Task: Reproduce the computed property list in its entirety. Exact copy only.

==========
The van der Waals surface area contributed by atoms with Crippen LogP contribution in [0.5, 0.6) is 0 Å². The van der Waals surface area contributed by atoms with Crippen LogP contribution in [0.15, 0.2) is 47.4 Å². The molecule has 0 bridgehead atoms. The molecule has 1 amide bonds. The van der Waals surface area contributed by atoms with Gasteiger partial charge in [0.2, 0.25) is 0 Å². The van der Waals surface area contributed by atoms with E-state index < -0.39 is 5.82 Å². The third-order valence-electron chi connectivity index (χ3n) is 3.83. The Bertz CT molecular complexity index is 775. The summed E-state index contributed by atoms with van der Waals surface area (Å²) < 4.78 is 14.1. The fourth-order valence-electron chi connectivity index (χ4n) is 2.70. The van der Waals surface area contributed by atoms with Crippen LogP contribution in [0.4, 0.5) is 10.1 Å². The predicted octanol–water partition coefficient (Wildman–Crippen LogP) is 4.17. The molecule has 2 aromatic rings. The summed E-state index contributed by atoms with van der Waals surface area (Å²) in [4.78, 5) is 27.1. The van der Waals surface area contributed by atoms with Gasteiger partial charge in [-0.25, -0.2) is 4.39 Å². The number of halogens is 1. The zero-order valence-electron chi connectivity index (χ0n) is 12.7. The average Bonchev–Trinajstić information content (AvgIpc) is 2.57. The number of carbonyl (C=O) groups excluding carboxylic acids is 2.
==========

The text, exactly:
The van der Waals surface area contributed by atoms with Crippen LogP contribution in [0.5, 0.6) is 0 Å². The van der Waals surface area contributed by atoms with Crippen LogP contribution in [0.15, 0.2) is 47.4 Å². The molecule has 0 bridgehead atoms. The molecule has 1 amide bonds. The van der Waals surface area contributed by atoms with Gasteiger partial charge in [0.2, 0.25) is 0 Å². The van der Waals surface area contributed by atoms with E-state index < -0.39 is 5.82 Å². The third-order valence-electron chi connectivity index (χ3n) is 3.83. The Bertz CT molecular complexity index is 775. The summed E-state index contributed by atoms with van der Waals surface area (Å²) < 4.78 is 14.1. The fourth-order valence-electron chi connectivity index (χ4n) is 2.70. The van der Waals surface area contributed by atoms with Crippen LogP contribution in [0.4, 0.5) is 10.1 Å². The predicted octanol–water partition coefficient (Wildman–Crippen LogP) is 4.17. The molecule has 2 aromatic rings. The summed E-state index contributed by atoms with van der Waals surface area (Å²) in [4.78, 5) is 27.1. The van der Waals surface area contributed by atoms with Gasteiger partial charge in [-0.25, -0.2) is 4.39 Å². The number of halogens is 1. The zero-order valence-electron chi connectivity index (χ0n) is 12.7. The average Bonchev–Trinajstić information content (AvgIpc) is 2.57. The number of carbonyl (C=O) groups excluding carboxylic acids is 2.